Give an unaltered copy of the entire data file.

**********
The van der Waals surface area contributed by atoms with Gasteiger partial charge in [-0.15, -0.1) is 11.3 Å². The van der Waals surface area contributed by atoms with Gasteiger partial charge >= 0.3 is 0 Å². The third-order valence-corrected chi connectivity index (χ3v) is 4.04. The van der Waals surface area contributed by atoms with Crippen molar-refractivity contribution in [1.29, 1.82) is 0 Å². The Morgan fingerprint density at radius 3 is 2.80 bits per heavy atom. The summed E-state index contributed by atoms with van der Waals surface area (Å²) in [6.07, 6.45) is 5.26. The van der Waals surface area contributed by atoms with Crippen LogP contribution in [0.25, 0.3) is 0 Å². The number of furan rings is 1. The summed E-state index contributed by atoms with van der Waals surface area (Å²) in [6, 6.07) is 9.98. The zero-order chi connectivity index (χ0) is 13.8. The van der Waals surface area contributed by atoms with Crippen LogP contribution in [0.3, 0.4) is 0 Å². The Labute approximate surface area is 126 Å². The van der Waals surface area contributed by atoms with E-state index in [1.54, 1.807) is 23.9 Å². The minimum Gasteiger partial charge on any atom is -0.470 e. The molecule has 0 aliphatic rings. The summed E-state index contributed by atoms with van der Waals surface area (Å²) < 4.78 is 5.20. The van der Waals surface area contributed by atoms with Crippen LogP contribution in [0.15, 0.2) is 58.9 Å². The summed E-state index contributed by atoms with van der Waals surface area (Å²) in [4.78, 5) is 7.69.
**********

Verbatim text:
The van der Waals surface area contributed by atoms with Gasteiger partial charge in [-0.15, -0.1) is 11.3 Å². The van der Waals surface area contributed by atoms with Gasteiger partial charge >= 0.3 is 0 Å². The third-order valence-corrected chi connectivity index (χ3v) is 4.04. The van der Waals surface area contributed by atoms with Crippen molar-refractivity contribution in [1.29, 1.82) is 0 Å². The Morgan fingerprint density at radius 3 is 2.80 bits per heavy atom. The summed E-state index contributed by atoms with van der Waals surface area (Å²) in [6.07, 6.45) is 5.26. The van der Waals surface area contributed by atoms with Crippen LogP contribution in [0.25, 0.3) is 0 Å². The number of furan rings is 1. The summed E-state index contributed by atoms with van der Waals surface area (Å²) in [6, 6.07) is 9.98. The zero-order chi connectivity index (χ0) is 13.8. The van der Waals surface area contributed by atoms with Crippen LogP contribution in [0.3, 0.4) is 0 Å². The Labute approximate surface area is 126 Å². The van der Waals surface area contributed by atoms with E-state index in [1.54, 1.807) is 23.9 Å². The minimum Gasteiger partial charge on any atom is -0.470 e. The molecule has 0 aliphatic rings. The summed E-state index contributed by atoms with van der Waals surface area (Å²) < 4.78 is 5.20. The van der Waals surface area contributed by atoms with Crippen LogP contribution in [0.15, 0.2) is 58.9 Å². The summed E-state index contributed by atoms with van der Waals surface area (Å²) in [4.78, 5) is 7.69.